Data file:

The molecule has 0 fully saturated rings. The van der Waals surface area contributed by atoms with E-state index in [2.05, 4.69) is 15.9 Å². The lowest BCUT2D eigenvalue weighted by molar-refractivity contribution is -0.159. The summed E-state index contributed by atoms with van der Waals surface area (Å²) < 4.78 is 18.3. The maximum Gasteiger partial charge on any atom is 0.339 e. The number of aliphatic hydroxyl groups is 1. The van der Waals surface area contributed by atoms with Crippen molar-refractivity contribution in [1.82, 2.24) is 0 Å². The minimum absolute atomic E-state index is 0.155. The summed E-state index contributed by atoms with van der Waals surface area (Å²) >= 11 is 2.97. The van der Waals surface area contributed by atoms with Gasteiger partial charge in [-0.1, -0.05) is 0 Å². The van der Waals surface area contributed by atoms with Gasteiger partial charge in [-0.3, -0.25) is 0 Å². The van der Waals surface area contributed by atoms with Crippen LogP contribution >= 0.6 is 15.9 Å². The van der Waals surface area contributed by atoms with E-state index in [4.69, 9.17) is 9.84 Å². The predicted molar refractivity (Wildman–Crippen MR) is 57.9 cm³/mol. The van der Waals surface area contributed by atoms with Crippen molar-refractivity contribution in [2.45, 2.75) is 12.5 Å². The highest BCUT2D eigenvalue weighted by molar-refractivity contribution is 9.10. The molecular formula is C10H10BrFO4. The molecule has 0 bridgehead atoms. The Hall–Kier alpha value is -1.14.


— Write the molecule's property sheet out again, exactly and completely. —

The molecule has 0 fully saturated rings. The van der Waals surface area contributed by atoms with E-state index in [2.05, 4.69) is 15.9 Å². The lowest BCUT2D eigenvalue weighted by molar-refractivity contribution is -0.159. The summed E-state index contributed by atoms with van der Waals surface area (Å²) < 4.78 is 18.3. The maximum Gasteiger partial charge on any atom is 0.339 e. The number of aliphatic hydroxyl groups is 1. The van der Waals surface area contributed by atoms with Crippen molar-refractivity contribution in [1.82, 2.24) is 0 Å². The minimum absolute atomic E-state index is 0.155. The summed E-state index contributed by atoms with van der Waals surface area (Å²) >= 11 is 2.97. The van der Waals surface area contributed by atoms with Gasteiger partial charge in [-0.1, -0.05) is 0 Å². The van der Waals surface area contributed by atoms with Gasteiger partial charge in [-0.3, -0.25) is 0 Å². The van der Waals surface area contributed by atoms with Crippen LogP contribution >= 0.6 is 15.9 Å². The van der Waals surface area contributed by atoms with E-state index in [4.69, 9.17) is 9.84 Å². The predicted molar refractivity (Wildman–Crippen MR) is 57.9 cm³/mol. The van der Waals surface area contributed by atoms with Crippen molar-refractivity contribution in [2.45, 2.75) is 12.5 Å². The highest BCUT2D eigenvalue weighted by molar-refractivity contribution is 9.10. The molecular formula is C10H10BrFO4. The molecule has 0 bridgehead atoms. The Hall–Kier alpha value is -1.14.